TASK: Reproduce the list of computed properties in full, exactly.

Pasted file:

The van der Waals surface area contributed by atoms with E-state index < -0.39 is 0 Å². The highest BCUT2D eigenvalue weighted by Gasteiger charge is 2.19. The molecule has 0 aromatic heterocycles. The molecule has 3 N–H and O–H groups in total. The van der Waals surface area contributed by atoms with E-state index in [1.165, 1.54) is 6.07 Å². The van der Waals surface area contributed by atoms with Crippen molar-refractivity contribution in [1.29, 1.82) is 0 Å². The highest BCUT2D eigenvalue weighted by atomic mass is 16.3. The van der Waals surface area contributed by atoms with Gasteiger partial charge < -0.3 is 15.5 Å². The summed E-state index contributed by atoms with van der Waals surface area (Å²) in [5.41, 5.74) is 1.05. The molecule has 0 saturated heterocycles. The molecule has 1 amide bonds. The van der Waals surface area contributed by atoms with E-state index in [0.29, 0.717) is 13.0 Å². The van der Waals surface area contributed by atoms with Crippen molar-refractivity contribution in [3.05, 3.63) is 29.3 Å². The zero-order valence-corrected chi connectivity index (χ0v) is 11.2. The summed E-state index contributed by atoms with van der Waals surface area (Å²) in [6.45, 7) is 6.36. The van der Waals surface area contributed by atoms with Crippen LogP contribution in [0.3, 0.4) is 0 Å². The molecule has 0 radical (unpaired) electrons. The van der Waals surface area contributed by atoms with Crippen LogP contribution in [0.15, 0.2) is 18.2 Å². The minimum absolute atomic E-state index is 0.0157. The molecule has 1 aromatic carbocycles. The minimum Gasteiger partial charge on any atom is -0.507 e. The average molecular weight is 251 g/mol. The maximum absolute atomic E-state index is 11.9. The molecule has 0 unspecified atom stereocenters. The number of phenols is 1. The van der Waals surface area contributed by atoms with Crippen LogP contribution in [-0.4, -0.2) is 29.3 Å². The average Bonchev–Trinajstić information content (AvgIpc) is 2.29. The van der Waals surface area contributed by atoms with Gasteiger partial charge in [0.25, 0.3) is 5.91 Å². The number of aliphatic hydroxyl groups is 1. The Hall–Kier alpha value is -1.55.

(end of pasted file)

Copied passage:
The van der Waals surface area contributed by atoms with E-state index < -0.39 is 0 Å². The highest BCUT2D eigenvalue weighted by Gasteiger charge is 2.19. The molecule has 0 aromatic heterocycles. The molecule has 3 N–H and O–H groups in total. The van der Waals surface area contributed by atoms with E-state index in [1.165, 1.54) is 6.07 Å². The van der Waals surface area contributed by atoms with Crippen molar-refractivity contribution in [1.29, 1.82) is 0 Å². The highest BCUT2D eigenvalue weighted by atomic mass is 16.3. The van der Waals surface area contributed by atoms with Gasteiger partial charge < -0.3 is 15.5 Å². The summed E-state index contributed by atoms with van der Waals surface area (Å²) in [5.41, 5.74) is 1.05. The molecule has 0 saturated heterocycles. The molecule has 1 amide bonds. The van der Waals surface area contributed by atoms with E-state index in [0.29, 0.717) is 13.0 Å². The van der Waals surface area contributed by atoms with Crippen molar-refractivity contribution in [3.05, 3.63) is 29.3 Å². The zero-order valence-corrected chi connectivity index (χ0v) is 11.2. The summed E-state index contributed by atoms with van der Waals surface area (Å²) in [6.45, 7) is 6.36. The van der Waals surface area contributed by atoms with Crippen LogP contribution in [0.3, 0.4) is 0 Å². The molecule has 0 radical (unpaired) electrons. The van der Waals surface area contributed by atoms with Crippen LogP contribution in [0.15, 0.2) is 18.2 Å². The minimum absolute atomic E-state index is 0.0157. The molecule has 1 aromatic carbocycles. The minimum Gasteiger partial charge on any atom is -0.507 e. The average molecular weight is 251 g/mol. The maximum absolute atomic E-state index is 11.9. The molecule has 0 unspecified atom stereocenters. The number of phenols is 1. The van der Waals surface area contributed by atoms with Crippen LogP contribution in [-0.4, -0.2) is 29.3 Å². The average Bonchev–Trinajstić information content (AvgIpc) is 2.29. The van der Waals surface area contributed by atoms with Gasteiger partial charge in [0.25, 0.3) is 5.91 Å². The number of aliphatic hydroxyl groups is 1. The Hall–Kier alpha value is -1.55.